Being ahead of the advancing army he had dozens of pistols he pulled off dead German officers. Multiples of just about every thing they carried. He said he traded many of them, but kept the best ones. Each GI was technically only allowed one with a set of capture papers. When he had finished his time with the occupation force the guys in his platoon asked what he was going to do with his "big bag of pistols", and would he pass them out? He gathered them all together next to the latrine, and said, "What I had to crawl through and what I had to do to get these, you can have any one of them you want." He proceeded to drop them into the latrine one at a time. All of them except one 1922 FN Browning he took off a dead tank commander. My wife's uncle now has it.

He never spoke about the war before I married his grand daughter, but right when I met him he started telling me stories, and whenever we'd visit I just sat with him and listened to story after story, and we'd look through his big scrap book binders he kept about his service, his buddies, his unit, and the war in general. I started recording his stories a few years before he died.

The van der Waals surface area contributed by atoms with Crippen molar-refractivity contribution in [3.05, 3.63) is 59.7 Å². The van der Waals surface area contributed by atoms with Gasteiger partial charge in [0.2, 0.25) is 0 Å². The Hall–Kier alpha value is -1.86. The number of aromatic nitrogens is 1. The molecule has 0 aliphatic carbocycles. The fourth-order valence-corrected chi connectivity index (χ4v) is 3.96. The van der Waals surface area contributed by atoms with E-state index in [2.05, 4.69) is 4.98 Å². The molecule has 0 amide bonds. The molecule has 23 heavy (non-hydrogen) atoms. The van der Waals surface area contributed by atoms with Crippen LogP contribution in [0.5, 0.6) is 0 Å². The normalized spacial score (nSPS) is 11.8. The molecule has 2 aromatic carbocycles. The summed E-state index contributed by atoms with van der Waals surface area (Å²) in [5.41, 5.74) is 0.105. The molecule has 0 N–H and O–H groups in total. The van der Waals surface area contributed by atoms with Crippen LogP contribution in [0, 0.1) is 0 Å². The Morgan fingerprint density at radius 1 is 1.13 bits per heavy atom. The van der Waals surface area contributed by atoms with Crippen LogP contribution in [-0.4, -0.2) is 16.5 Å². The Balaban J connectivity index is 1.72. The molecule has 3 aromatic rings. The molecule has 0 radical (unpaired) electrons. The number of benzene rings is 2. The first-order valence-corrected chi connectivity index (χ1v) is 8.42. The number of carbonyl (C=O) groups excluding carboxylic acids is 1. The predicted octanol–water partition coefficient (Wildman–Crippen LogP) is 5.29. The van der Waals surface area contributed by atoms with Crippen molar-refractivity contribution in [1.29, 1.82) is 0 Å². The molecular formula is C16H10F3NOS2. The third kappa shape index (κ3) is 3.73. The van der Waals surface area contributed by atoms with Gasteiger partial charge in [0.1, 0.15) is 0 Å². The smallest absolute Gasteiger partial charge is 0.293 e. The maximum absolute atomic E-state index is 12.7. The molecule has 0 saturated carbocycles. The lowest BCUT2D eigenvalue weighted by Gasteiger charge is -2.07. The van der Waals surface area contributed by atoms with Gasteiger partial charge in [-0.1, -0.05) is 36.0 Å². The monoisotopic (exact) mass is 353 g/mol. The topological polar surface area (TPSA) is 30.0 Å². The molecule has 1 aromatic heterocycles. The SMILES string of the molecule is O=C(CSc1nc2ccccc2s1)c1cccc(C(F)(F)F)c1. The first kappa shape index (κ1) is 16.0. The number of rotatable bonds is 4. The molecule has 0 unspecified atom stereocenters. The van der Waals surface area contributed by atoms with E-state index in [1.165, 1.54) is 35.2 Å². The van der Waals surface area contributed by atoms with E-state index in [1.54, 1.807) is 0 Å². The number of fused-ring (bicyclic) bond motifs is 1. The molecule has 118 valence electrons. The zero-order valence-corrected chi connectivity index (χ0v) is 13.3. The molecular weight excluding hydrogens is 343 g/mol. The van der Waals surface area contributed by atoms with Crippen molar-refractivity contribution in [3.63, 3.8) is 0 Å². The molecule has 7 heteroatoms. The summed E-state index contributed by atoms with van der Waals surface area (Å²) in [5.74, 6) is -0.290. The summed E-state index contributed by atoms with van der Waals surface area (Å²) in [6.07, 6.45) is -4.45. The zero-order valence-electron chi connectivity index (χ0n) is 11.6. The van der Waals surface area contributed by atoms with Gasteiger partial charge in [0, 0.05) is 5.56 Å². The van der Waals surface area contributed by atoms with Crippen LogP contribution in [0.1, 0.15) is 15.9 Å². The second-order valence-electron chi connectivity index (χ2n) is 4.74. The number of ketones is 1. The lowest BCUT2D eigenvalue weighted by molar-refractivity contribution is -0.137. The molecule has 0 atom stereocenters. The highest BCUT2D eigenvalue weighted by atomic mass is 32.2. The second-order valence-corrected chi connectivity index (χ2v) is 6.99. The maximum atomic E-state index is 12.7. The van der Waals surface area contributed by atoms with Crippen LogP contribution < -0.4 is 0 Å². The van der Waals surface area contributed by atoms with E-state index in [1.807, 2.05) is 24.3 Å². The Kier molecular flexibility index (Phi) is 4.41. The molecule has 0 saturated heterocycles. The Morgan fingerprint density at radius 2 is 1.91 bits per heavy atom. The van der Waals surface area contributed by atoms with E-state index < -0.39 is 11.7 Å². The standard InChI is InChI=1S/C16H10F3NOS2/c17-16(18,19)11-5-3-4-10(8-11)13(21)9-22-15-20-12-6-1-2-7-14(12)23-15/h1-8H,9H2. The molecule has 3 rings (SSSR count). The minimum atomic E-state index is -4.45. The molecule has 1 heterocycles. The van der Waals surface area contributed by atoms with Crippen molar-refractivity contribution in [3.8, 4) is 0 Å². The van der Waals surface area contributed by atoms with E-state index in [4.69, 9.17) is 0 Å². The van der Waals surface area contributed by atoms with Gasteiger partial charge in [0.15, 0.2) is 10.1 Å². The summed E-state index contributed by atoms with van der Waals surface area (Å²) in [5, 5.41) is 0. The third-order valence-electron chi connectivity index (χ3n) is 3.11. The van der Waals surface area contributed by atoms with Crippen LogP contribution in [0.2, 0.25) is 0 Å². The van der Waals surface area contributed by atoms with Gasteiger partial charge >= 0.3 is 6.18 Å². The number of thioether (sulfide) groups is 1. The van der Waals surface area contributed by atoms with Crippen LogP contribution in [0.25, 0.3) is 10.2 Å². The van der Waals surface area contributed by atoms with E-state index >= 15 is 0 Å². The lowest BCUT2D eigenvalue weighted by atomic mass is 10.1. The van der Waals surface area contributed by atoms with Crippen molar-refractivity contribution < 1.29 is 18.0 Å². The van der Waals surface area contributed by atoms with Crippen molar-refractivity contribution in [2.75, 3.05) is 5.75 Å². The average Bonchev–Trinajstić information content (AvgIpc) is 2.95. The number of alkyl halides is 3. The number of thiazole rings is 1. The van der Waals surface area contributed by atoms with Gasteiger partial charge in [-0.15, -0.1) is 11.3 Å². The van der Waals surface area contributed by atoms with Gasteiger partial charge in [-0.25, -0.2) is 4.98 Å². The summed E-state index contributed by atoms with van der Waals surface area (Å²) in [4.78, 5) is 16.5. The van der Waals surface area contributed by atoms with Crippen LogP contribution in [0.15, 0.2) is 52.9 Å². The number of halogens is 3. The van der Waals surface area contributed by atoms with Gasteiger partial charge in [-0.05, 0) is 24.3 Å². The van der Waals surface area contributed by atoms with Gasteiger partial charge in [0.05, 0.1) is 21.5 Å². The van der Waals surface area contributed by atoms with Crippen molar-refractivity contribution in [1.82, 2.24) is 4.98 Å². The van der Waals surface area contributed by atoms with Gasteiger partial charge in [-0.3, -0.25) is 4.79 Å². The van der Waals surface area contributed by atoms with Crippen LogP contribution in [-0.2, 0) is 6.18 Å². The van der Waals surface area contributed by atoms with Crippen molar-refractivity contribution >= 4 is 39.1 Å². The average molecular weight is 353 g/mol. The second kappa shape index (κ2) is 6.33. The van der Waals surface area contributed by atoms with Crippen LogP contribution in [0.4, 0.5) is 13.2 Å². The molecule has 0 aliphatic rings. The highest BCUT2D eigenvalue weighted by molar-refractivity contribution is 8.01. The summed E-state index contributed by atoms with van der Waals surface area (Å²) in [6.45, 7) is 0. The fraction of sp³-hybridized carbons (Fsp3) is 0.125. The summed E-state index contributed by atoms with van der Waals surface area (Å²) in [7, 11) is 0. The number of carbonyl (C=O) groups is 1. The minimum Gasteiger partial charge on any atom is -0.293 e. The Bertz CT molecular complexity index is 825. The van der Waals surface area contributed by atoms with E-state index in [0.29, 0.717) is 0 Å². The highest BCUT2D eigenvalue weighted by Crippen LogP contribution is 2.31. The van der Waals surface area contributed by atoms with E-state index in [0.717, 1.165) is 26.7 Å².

At 96, nearly blind, and moving like a turtle he was interviewed by the local PBS about his experiences during the war. At the end of the interview the girl asked him if there was anything he'd like to add. He said, "The war was terrible, I've never been so cold in my life, and I lost a lot of friends, but I really enjoyed killing those Germans. If the government asked me to do it again I'd say, yes." The interviewer just sat there speechless, because she knew he meant it. I though my mother-in-law was going to pass out. That part didn't air.

He was a tough, old SOB. I miss him.



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 Posted: Tue Oct 11th, 2016 12:38 AM
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Rockydog



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In my mind, and maybe mine only. The Korean War vets are the most forgotten vets. We hear a lot about the WWII vets being the best generation and, although forgotten at the time we hear a fair amount about the Vietnam Vets. At least growing up I heard a lot about the WWII guys. A lot of Vietnam vets were friends and relatives. Never heard much about Korea and wasn't exposed to much of it in the 1960s history books either.

What those guys went through at Chosin reservoir and other locations was as bad or worse than the WWII European Campaign. I think it's a story largely untold. RD



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 Posted: Tue Oct 11th, 2016 01:38 AM
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tnpaul
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Rockydog wrote: